|Nutrition Facts (per serving)|
|Servings: 3 to 4|
|Amount per serving|
|% Daily Value*|
|Total Fat 3g||4%|
|Saturated Fat 1g||4%|
|Total Carbohydrate 2g||1%|
|Dietary Fiber 0g||1%|
|Total Sugars 1g|
|Vitamin C 1mg||7%|
|*The % Daily Value (DV) tells you how much a nutrient in a food serving contributes to a daily diet. 2,000 calories a day is used for general nutrition advice.|
Egg drop soup, alongside wonton soup and hot and sour soup, are the classic comfort soups offered on all Chinese restaurant menus. Egg drop soup, or egg flower soup, is a really basic boiled chicken broth soup, and in its simplest form, the only ingredients needed are the broth itself, eggs, and spring onions. Other ingredients are added to taste—like tofu, corn, or bean sprouts—and each cook has a take on the classic.
Some variations call for water instead of broth to allow the egg flavor to stand out. But using chicken or vegetable stock makes a big difference in the final flavor—the soup will have a more comforting and filling quality to it. Many restaurants serve thickened egg drop soup using cornstarch (aka corn flour) or potato starch, but our recipe goes for the equally delicious classic thinner version.
Tradition says that adding fresh ginger or turmeric to our easy egg drop soup makes a perfect home remedy for cold and flu. What's true is that a bowl of this comforting preparation is the best way to start a meal, and to soothe and prepare your stomach for spicier and fattier dishes that are yet to come to the table. For a vegetarian version, simply swap the chicken broth for vegetable broth.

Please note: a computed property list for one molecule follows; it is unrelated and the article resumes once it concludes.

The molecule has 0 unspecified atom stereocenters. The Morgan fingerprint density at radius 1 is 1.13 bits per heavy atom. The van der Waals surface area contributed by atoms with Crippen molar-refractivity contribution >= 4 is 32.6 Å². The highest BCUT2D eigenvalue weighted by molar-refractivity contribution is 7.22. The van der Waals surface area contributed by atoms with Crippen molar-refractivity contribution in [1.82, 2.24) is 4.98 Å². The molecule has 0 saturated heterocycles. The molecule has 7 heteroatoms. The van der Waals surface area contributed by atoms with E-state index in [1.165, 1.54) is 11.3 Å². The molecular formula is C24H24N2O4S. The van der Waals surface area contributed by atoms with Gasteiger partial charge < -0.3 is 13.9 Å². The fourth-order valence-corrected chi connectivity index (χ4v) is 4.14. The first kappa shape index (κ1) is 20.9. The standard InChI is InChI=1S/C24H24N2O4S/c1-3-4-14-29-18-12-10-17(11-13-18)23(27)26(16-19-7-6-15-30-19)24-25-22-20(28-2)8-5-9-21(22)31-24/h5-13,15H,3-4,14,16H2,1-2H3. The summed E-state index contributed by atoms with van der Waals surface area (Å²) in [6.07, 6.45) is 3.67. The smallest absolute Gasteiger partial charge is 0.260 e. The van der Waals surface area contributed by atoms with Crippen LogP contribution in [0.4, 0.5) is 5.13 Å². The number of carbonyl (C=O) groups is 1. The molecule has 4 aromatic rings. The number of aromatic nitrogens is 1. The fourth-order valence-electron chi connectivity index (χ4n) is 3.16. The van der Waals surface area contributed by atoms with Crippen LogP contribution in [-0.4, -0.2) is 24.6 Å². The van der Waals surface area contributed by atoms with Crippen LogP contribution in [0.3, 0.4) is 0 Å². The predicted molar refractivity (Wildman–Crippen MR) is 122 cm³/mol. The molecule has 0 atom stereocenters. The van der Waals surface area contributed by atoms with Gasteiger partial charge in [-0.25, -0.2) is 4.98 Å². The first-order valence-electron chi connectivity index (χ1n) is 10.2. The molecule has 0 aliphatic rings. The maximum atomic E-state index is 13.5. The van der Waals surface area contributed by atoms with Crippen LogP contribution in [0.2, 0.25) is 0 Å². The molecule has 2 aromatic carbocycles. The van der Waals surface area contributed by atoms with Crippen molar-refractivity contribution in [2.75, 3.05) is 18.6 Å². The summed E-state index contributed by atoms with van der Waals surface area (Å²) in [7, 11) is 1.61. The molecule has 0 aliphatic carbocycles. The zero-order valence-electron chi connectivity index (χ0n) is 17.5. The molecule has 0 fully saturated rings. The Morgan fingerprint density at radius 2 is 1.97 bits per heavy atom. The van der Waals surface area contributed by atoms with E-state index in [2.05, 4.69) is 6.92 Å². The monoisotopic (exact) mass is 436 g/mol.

Watch Now: Easy Chinese Egg Drop Soup Recipe
"Recipes don't get much simpler than this, with just a few simple ingredients. The quality of each really counts—use great broth and fresh eggs. Serve as-is for an appetizer or add veggies, tofu, mushrooms, and more for a filling dish." —Laurel Randolph
4 cups chicken broth or stock (or vegetable broth)
2 large eggs, lightly beaten
1/4 teaspoon white pepper
Salt, to taste
A few drops sesame oil, optional
1 to 2 spring onions, finely chopped, garnish
Gather the ingredients.
In a wok or saucepan, bring the 4 cups of chicken broth or stock to a boil. Very slowly, pour in the lightly beaten eggs in a steady stream.
To make shreds, stir the egg rapidly in a clockwise direction as you pour for 1 minute. To make thin streams or ribbons, gently stir the eggs in a clockwise direction until they form.
Add the pepper, salt, and sesame oil if using. Pour into bowls and garnish with spring onion.
If you'd prefer a thicker version of egg drop soup, simply follow these easy steps:
- In a small bowl, mix together 1 to 2 tablespoons of cornstarch or potato starch with 1/2 cup of water until smooth.
- Slowly stir the cornstarch paste into the chicken stock before adding the eggs. Proceed with the rest of the recipe instructions.
Although they're not entirely traditional ingredients, many egg drop soup enthusiasts find that adding one or more of the following makes for a really tasty soup:
- Cubed tofu adds texture, volume, and protein. Simply cube 1/2 pack of pressed extra-firm tofu and add it before stirring in the egg so it has enough time to warm up.
- Add 1 can of corn before adding the egg. This adds texture and another flavor profile. It makes the soup heartier so it can be, if needed, a light lunch or dinner, not just an appetizer.
- Adding fresh bean sprouts on top provides a nice crunch to the otherwise very soft texture. Use a small handful of bean sprouts per bowl of soup.
- Add your favorite hot sauce to spice up the soup. A dash of Sriracha or a pinch of cayenne makes a great variation.
- Cook 1 cup of shiitake mushrooms with the broth. Once they have browned a little, proceed with the rest of the recipe. For this variation, we recommend adding 1 tablespoon of soy sauce (or tamari for gluten-free diets) instead of salt.
Can I Reheat Egg Drop Soup?
Yes, but that doesn't mean you should. Egg drop soup is best eaten right away because the egg is still soft and creamy. Once it's been in the hot soup for a while it firms up some, and once the soup is cold, the texture goes from airy to foamy. If you were to reheat egg drop soup, the egg would be even harder, with a rubbery mouthfeel.